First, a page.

In this way we see that direct laws can be stronger than a corresponding indirect effect law and in fact could be used to break non-determinism when we do not want this. To see this better and show its significance for the task of modeling a domain, let us consider a case where the non-determinism could exist as a result of the occurrence of one action alone. Consider the domain constraint that two animals at different positions cannot ride each other:
This would then give indirect effects of the termination of riding when we perform actions that change the position of the rider alone (such as or ). But it would also give the indirect effect that riding is terminated when the animal moves and hence it changes its position relative to its rider. In fact, adding the above ramification to the representation and performing an action , at a time point where the animal is ridden by another animal, results in two possibilities: either the rider comes off and is at the original position of , or the rider stays on and is at the new position where the animal has moved to. With regards to the effect of the action on the position of the rider the action is non-deterministic.
In this case we do not want this and we have a preference for the rider to move along with the animal that it rides. We can achieve this preference in a natural way by explicitly stating the preferred effect through a direct effect law. Despite the fact that we have a domain constraint that gives, as an indirect effect, that the rider moves along with the animal, we also represent this explicitly by a direct initiation law for the action , i.e. we keep both sentences in the dilemma presented above in this section. This then blocks the indirect effect of terminating the riding by the movement of the animal as the required condition for this, namely that the rider is at a different position immediately after the action, cannot now be supported due to the strong argument of changing its position to that of the animal’s new position through the new direct law and the constraint that the rider can only have one position at a time. The explicit statement of the direct law has given preference to it.
In summary, we see that the ramifications and their indirect effects provide an implicit form of qualification through the general constraint properties of the domain. This means that the theory treats its effect laws as default laws where one can qualify another through these constraints. The direct effect laws set out preferences amongst conflicting possibilities. The redundancy of repeating an indirect law as a direct law as well, forms a natural way of setting a preference. We give emphasis to effects by articulating them explicitly.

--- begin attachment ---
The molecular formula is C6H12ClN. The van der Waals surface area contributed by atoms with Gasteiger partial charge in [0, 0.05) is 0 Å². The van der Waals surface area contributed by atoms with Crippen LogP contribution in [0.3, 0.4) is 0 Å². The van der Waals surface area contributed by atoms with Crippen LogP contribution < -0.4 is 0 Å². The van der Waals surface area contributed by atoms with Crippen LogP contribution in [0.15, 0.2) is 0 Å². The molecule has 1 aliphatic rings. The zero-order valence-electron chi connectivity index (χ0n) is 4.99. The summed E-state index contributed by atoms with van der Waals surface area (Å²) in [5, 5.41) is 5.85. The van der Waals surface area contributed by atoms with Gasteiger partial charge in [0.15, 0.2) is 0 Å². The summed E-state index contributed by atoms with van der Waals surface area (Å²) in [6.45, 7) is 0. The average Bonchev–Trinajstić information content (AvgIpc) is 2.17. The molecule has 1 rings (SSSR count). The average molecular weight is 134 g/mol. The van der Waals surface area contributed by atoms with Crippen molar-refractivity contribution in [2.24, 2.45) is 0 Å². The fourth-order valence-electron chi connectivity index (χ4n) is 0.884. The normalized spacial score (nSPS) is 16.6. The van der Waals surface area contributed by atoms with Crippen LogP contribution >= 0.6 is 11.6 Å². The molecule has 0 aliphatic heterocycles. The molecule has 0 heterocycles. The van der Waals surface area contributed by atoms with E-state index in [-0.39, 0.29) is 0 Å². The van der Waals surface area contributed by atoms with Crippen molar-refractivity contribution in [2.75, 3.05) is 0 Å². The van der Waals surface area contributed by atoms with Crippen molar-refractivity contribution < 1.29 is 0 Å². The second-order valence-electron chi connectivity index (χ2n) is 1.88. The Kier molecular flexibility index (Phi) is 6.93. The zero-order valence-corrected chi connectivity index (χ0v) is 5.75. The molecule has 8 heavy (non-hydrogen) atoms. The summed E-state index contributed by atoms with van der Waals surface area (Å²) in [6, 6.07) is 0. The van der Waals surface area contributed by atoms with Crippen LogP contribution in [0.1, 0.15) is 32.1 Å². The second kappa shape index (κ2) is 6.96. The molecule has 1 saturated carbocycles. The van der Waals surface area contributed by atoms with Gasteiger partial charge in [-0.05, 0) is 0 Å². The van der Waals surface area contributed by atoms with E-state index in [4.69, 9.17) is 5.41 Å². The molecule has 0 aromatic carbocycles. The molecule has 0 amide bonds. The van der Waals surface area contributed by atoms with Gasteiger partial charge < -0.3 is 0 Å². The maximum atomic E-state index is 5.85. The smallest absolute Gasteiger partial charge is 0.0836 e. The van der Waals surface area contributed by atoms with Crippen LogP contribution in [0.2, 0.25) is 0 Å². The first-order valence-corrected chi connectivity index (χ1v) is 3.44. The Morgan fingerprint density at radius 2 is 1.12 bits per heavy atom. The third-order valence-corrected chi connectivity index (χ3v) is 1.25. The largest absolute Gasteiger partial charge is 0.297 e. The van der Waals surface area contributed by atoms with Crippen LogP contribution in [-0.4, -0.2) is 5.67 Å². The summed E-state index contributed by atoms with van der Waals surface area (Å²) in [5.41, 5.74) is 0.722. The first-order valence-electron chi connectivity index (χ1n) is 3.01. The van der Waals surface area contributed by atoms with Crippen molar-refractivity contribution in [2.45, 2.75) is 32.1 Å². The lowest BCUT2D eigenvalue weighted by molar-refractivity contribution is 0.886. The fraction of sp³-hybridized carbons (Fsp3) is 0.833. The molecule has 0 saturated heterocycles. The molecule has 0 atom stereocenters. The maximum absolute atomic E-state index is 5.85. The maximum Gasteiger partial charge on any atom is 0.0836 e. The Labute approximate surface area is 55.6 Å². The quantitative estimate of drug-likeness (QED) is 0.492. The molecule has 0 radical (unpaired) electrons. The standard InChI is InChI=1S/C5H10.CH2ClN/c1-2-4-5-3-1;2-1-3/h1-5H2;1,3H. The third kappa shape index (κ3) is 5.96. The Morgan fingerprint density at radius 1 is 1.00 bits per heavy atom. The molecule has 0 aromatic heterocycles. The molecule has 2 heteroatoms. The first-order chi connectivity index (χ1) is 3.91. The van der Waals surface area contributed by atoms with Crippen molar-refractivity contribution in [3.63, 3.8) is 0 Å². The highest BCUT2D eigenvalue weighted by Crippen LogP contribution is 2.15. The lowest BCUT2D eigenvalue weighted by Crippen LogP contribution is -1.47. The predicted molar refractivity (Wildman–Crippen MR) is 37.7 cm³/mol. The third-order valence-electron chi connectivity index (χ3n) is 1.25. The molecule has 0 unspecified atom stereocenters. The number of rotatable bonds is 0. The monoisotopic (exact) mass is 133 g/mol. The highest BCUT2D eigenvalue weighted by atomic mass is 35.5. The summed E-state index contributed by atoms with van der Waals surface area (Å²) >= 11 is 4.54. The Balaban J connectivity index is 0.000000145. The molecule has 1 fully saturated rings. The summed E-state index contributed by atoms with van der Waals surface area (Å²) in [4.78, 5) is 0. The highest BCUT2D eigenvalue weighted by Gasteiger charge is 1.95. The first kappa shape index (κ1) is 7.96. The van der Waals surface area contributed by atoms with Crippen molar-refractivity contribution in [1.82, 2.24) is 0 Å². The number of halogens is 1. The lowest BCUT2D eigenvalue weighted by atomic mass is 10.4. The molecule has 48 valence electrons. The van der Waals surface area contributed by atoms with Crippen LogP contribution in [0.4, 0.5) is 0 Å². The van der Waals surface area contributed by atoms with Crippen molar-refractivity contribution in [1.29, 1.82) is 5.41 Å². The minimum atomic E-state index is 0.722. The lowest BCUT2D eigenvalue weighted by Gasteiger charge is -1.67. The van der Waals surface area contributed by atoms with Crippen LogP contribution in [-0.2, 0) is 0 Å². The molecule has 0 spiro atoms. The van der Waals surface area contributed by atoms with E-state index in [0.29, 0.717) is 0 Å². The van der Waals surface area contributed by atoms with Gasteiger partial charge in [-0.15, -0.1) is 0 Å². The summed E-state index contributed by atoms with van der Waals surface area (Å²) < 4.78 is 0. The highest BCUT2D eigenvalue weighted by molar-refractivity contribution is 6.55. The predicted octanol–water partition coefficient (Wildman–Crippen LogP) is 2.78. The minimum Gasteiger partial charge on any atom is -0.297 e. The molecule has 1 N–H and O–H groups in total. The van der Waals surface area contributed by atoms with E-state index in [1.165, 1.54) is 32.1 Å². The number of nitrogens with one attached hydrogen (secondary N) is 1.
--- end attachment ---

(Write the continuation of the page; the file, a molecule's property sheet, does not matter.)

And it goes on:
2.5 An example Scenario
Closing this section, we show how a particular scenario can be represented. A scenario is given by stating events, i.e. specific instances of actions that occurred (through h-propositions) and observations, that is values of fluents at specific time points (through t-propositions). For example,
represents the scenario that threw off , who then observed that position was reachable, moved to position , and then mounted . In this scenario we would reason to at time 1 or 0 as a necessary (or skeptical) conclusion, but that at time 2, where is any neighbor of , is a possible (or credulous) conclusion. At time 4 onwards we can conclude that is necessarily true. But if we are given also that , then at 4 will only be a possible conclusion. Observing that i.e that and have the same position then at 4 would be a necessary conclusion.
3 Computational Behaviour of Representations
In this section we study empirically, via suitable controlled experiments, the computational behaviour of a representation and try to ascertain what factors of the representation might or might not affect this behaviour. We have conducted two major types of experiments: (a) given a fixed representation of the Zoo domain, we have examined various scenaria that differ in the amount of given information, its relevancy to the queries and the type of queries performed, and (b) given some fixed scenarios and queries, we have examined various representations that differ on the extend the action effects are represented directly/indirectly and on the richness of the vocabulary used. The basic scale of the domains on which we have carried these experiments is of the order of 3 thousand ground clauses per time point. A scenario typically spans over 3-6 time points.
As the representative results222All numbers shown in the tables of this paper are in seconds measured on a Pentium II, 266 MHz, PC. The absolute value of these times are not important as the purpose of the experiments is to compare different cases. presented in figure 1 suggest, increasing the information in a scenario can affect positively the computational performance, even if the extra information given explicitly in the scenario is a necessary conclusion of this.